If shooting has an “Extreme” sport then Action Shooting is it. Competitors move negotiate obstacles, run, speed-reload, and drive there guns through each of several courses as fast as there skill will allow. In our sport, just as in combat both speed and accuracy are equally important. A fast run with poor hits or misses is likely to cost you the match just as perfect shots and a slow time will not win. The key to success is a balance of speed and accuracy, just like a gun fight.

CUSTOM FIREARMS SHOP

 

The USAMU Custom Firearms Shop produces top-quality, match-grade rifles, pistols and shotguns, as well as much of the ammunition for the Army Marksmanship Unit. The Firearms Shop has a proven track record of providing the Army with its precision long-range small arms.  The USAMU Custom Firearms Shop developed and built the weapons that became the sniper systems employed by the Army for more than five decades.   The small arms innovations resulting from the Unit’s effort to achieve the highest levels of accuracy and precision in national and international competition have directly contributed to improving the Army’s small arms capabilities.  USAMU works closely with Soldier Requirements Division, Small Arms Branch, MCOE, to assess the latest technologies associated with weapons and ammunition for application to capability documents and/or improvements to current systems.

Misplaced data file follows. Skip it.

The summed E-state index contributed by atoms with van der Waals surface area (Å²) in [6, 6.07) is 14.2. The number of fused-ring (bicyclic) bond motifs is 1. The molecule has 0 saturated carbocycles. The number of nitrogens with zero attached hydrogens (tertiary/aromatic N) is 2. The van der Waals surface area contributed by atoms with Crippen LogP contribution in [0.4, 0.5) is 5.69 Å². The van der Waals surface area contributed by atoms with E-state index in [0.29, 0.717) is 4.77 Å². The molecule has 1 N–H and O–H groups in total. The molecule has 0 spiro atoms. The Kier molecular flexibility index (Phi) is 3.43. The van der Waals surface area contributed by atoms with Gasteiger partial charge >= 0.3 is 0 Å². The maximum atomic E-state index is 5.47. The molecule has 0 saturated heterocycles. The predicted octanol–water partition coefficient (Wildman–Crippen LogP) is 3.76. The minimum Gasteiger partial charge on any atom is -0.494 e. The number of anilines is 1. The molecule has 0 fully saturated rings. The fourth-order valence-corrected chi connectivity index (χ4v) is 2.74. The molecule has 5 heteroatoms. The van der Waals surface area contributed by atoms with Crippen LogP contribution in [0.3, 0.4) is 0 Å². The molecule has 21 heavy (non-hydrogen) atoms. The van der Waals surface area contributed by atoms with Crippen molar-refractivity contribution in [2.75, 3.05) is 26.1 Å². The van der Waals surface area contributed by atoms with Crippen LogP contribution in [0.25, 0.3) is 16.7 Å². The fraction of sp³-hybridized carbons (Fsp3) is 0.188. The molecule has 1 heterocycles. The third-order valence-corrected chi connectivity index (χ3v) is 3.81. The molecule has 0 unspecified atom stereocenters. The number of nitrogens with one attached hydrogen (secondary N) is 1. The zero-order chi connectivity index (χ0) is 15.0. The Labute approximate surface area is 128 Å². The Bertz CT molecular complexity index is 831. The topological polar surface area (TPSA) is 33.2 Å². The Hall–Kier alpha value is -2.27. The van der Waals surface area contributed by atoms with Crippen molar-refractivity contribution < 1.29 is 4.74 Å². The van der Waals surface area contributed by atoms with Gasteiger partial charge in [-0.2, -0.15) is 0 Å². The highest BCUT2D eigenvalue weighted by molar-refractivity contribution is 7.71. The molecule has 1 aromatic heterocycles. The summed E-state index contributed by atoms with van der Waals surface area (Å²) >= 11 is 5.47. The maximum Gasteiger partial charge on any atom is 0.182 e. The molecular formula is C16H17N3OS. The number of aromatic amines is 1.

USAMU also provided rapid production and fielding of precision small arms in direct support to FORSCOM Units deploying to combat.  In response to two Operational Needs Statements (2004 and 2006) submitted by 3rd Infantry Division (3ID) to HQDA for modification of M16A2 Rifles for their Squad Designated Marksmanship program, USAMU built 296 SDMRs to add to the capability and lethality of 3ID dismounted squads in Operation IRAQI FREEDOM.

The USAMU enhances the Army’s recruiting effort, raises the standard of the Army’s Marksmanship proficiency, and supports the Army’s small arms research and development initiatives in order to raise the Army’s overall combat readiness.

INSTRUCTOR TRAINING GROUP

 

The Instructor Training Group Soldiers serve as the primary instructors in support for the USAMU’s mission to improve small arms lethality.